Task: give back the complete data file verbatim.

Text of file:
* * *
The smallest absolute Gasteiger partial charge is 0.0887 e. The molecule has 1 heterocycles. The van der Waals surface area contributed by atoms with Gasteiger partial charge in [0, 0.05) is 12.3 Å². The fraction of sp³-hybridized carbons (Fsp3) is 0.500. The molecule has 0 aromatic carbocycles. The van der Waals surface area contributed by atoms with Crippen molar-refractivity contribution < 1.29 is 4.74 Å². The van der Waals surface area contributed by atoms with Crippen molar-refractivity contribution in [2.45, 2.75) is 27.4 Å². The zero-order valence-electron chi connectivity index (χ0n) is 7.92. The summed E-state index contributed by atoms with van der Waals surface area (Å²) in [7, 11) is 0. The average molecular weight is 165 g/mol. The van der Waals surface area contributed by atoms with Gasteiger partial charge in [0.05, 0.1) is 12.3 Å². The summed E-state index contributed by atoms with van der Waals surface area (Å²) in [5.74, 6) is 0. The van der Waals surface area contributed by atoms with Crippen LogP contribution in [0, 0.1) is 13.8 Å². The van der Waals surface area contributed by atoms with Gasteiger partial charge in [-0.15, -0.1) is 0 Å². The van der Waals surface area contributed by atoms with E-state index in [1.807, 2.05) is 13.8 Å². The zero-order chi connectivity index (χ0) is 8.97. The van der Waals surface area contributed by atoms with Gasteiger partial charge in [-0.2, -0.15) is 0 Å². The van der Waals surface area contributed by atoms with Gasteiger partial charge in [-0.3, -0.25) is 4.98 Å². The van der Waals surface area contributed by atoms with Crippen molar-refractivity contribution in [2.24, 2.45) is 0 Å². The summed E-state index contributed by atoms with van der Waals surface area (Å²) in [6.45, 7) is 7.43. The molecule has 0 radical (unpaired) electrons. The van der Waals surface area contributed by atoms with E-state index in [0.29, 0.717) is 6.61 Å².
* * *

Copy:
The smallest absolute Gasteiger partial charge is 0.0887 e. The molecule has 1 heterocycles. The van der Waals surface area contributed by atoms with Gasteiger partial charge in [0, 0.05) is 12.3 Å². The fraction of sp³-hybridized carbons (Fsp3) is 0.500. The molecule has 0 aromatic carbocycles. The van der Waals surface area contributed by atoms with Crippen molar-refractivity contribution < 1.29 is 4.74 Å². The van der Waals surface area contributed by atoms with Crippen molar-refractivity contribution in [2.45, 2.75) is 27.4 Å². The zero-order valence-electron chi connectivity index (χ0n) is 7.92. The summed E-state index contributed by atoms with van der Waals surface area (Å²) in [7, 11) is 0. The average molecular weight is 165 g/mol. The van der Waals surface area contributed by atoms with Gasteiger partial charge in [0.05, 0.1) is 12.3 Å². The summed E-state index contributed by atoms with van der Waals surface area (Å²) in [5.74, 6) is 0. The van der Waals surface area contributed by atoms with Crippen LogP contribution in [0, 0.1) is 13.8 Å². The van der Waals surface area contributed by atoms with Gasteiger partial charge in [-0.15, -0.1) is 0 Å². The van der Waals surface area contributed by atoms with E-state index in [1.807, 2.05) is 13.8 Å². The zero-order chi connectivity index (χ0) is 8.97. The van der Waals surface area contributed by atoms with Gasteiger partial charge in [-0.2, -0.15) is 0 Å². The van der Waals surface area contributed by atoms with Gasteiger partial charge in [-0.3, -0.25) is 4.98 Å². The van der Waals surface area contributed by atoms with Crippen molar-refractivity contribution in [2.24, 2.45) is 0 Å². The summed E-state index contributed by atoms with van der Waals surface area (Å²) in [6.45, 7) is 7.43. The molecule has 0 radical (unpaired) electrons. The van der Waals surface area contributed by atoms with E-state index in [0.29, 0.717) is 6.61 Å².